Judicial retention - voting does not work!

   The preliminary results from November 2nd, 2004 elections are in, with much legal relief being granted. WHEREFORE, it appears, all the judges in the County of Cook will continue to flourish amidst the busy dispute of their courtrooms. That includes the judges who drew a great deal of negative publicity in popular press and those found incompetent even by some bar associations. Mind you though, when lawyers' organizations blacklist a judge, they may have certain ulterior motives. Many a plaintiff and defendant in Civil Court, have observed that judge's primary objective and responsibility is to help the lawyers in the case to procure the legal fees equal to the litigants' assets combined plus some. Therefore, any judge lacking the propensity to further such meritorious cause, may bring a wrath of other lawyers upon His/Her Honor. There may also be some political motives, of which us, plain mortals, may never learn.

   At any rate, our modest campaign "Vote NO to retain a judge", did not exhibit any significant effect upon the election results. Admittedly, it started too late and was not nearly strong enough to be equal to the task. However, other similar campaigns, including those by Illinois and Chicago Bar associations, supported by articles in the Chicago Sun Times did not succeed either.
   So, where do those "yes" votes to retain a judge (between 850,000 and over a 1,000,000 of them in Cook County) come from? Are there so many people who actually know that the judges they vote for are worthy? Or, perhaps, our "democracy" fails due to a simple lack of common sense in the system? On November 2nd, at my polling place, I heard a man asking a question: "What if I don't vote on some of the candidates, like judges? Will that invalidate my ballot?" The answer to that is: "NO, YOUR BALLOT IS STILL VALID, EVEN IF YOU DID NOT VOTE ON SOME OF THE CANDIDATES!" Yet, how many people feared not voting on some candidates would invalidate their ballots, but were too shy to ask? In Cook County - probably, hundreds of thousands.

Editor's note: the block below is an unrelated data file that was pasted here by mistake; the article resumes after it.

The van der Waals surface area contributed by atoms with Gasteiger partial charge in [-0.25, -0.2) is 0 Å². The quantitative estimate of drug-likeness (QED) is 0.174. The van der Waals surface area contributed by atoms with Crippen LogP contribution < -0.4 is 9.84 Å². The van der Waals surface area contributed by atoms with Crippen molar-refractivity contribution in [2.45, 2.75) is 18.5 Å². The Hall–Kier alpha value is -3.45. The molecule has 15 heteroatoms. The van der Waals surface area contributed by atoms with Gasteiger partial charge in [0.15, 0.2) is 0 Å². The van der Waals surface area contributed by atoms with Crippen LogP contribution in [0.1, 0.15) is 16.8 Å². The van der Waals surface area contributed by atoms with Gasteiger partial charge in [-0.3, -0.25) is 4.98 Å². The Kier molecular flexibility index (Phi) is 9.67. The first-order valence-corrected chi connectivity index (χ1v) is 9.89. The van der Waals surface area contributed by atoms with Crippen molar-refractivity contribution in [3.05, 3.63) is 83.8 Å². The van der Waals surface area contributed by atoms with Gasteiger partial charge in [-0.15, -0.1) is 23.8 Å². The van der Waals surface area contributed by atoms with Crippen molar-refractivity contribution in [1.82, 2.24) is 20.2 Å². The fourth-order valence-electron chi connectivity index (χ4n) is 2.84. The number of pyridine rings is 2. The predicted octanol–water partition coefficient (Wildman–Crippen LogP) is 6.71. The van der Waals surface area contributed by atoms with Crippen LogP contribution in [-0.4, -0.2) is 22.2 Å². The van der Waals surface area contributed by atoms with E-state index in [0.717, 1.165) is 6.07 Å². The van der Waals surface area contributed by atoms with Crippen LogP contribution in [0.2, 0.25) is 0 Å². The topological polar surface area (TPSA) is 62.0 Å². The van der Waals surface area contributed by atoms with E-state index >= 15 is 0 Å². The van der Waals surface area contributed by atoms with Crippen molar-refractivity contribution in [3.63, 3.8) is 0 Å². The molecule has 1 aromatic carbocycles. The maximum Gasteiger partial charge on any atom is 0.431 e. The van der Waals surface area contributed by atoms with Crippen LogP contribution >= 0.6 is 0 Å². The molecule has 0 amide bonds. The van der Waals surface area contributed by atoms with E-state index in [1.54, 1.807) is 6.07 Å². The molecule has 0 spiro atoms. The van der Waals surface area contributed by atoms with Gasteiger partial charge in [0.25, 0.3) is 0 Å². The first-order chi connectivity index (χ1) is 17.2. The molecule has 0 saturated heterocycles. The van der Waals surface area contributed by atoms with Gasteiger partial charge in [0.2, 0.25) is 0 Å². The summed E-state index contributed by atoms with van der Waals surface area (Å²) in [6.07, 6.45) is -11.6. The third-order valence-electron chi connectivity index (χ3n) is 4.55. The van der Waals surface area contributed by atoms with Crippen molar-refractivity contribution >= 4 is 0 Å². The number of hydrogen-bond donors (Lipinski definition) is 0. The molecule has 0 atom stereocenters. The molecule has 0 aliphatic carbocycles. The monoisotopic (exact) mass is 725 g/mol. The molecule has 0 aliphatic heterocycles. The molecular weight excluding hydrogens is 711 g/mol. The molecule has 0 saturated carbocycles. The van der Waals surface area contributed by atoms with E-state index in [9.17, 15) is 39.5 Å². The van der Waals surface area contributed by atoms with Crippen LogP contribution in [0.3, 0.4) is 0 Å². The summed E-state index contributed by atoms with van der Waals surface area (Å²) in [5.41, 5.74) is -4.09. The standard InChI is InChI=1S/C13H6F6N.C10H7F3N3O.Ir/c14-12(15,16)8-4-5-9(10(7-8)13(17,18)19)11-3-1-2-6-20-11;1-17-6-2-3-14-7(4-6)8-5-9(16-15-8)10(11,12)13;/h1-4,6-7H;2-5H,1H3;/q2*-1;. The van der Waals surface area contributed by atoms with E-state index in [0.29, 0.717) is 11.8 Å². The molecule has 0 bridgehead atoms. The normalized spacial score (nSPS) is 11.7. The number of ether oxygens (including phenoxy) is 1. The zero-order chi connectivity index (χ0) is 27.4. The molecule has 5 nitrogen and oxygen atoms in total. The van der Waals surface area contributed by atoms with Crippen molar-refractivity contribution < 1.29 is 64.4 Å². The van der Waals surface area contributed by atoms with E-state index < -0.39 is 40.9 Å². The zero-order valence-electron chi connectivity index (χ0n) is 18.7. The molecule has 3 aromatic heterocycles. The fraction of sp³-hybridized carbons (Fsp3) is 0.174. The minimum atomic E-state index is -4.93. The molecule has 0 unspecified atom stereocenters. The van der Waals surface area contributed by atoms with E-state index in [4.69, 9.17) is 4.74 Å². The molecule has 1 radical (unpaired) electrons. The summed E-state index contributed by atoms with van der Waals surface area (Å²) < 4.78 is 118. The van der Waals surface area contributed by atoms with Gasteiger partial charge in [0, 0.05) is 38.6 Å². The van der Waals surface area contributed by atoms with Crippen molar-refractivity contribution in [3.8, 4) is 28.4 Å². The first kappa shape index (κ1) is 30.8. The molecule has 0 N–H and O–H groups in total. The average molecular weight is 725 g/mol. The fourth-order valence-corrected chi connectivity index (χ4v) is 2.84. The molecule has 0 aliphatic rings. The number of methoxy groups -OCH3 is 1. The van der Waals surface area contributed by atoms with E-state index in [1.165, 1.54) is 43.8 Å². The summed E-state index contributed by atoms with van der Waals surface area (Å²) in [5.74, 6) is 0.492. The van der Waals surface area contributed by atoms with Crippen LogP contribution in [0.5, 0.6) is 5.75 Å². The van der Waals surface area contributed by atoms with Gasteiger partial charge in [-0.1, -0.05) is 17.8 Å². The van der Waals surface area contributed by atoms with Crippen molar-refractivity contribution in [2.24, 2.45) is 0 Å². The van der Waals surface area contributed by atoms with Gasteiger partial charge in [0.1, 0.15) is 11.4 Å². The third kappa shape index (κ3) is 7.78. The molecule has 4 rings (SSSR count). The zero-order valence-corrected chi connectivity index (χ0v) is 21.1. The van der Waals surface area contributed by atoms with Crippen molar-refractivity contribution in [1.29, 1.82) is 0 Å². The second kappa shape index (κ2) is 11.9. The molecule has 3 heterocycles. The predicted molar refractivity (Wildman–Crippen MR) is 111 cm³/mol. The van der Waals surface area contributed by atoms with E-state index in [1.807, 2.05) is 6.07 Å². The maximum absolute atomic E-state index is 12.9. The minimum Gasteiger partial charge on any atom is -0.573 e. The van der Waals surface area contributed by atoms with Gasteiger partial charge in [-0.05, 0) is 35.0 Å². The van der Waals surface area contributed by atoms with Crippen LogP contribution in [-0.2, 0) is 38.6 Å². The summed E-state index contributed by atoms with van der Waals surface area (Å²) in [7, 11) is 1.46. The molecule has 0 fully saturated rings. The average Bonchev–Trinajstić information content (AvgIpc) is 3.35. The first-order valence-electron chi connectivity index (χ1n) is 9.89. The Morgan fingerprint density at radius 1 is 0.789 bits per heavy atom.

The intentions behind putting judges' retention question on our ballots, must have been good. (Illinois Constitution ARTICLE VI Section 12(d).) Yet, isn't it "back to the drawing board time"? Shouldn't we revisit and re-examine the "three-fifths" criteria? What if we put some dummy non-existent judges' names on the ballot, and checked how many votes they won? While general elections with public voting seem to be essential to our democracy, we must keep in mind: PUBLIC VOTE IS DUMB! It can not be used as a substitute for knowledge, common sense, the very necessary safeguard procedures, and work by our elected officials to ensure judicial accountability. Alas, such accountability practically does not exist. Our judicial system is largely used to nourish greed of unscrupulous lawyers and to serve somebody's political ends.

   Circuit court judges' retention elections results spreadsheets: 1) in original ballot order; 2) sorted by total vote; 3) sorted by % of the total "yes" vote.
(Source: Chicago Board of Elections   Cook County Election Department.)

UPDATE: Final 2004 Cook County Judge retention results spreadsheets
(Source: Illinois State Board of Elections)

Below is a short summary table for the judges we have mentioned before and those with other negative publicity:

Circuit Court
Overall Votes Place (out of 71)
by %YES
Average for all circuit court retainee judges 908,792 268,073 1,176,865 77.21% N/A
Timothy C. Evans 972,922 247,954 1,220,876 79.69% 6
Daniel J. Sullivan 918,422 250,481 1,168,903 78.57% 20
Allen S. Goldberg 887,774 279,026 1,166,800 76.09% 55
Bernetta D. Bush 884,892 300,705 1,185,597 74.64% 66
Dennis James Morrissey 861,870 316,103 1,177,973 73.17% 68
William D. O'Neal 826,112 355,032 1,181,144 69.94% 69
Dorothy F. Jones 832,145 413,765 1,245,910 66.79% 70
Susan Jeanine McDunn 777,456 405,816 1,183,272 65.70% 71

Copyright 2004 by Vic Timoff

home page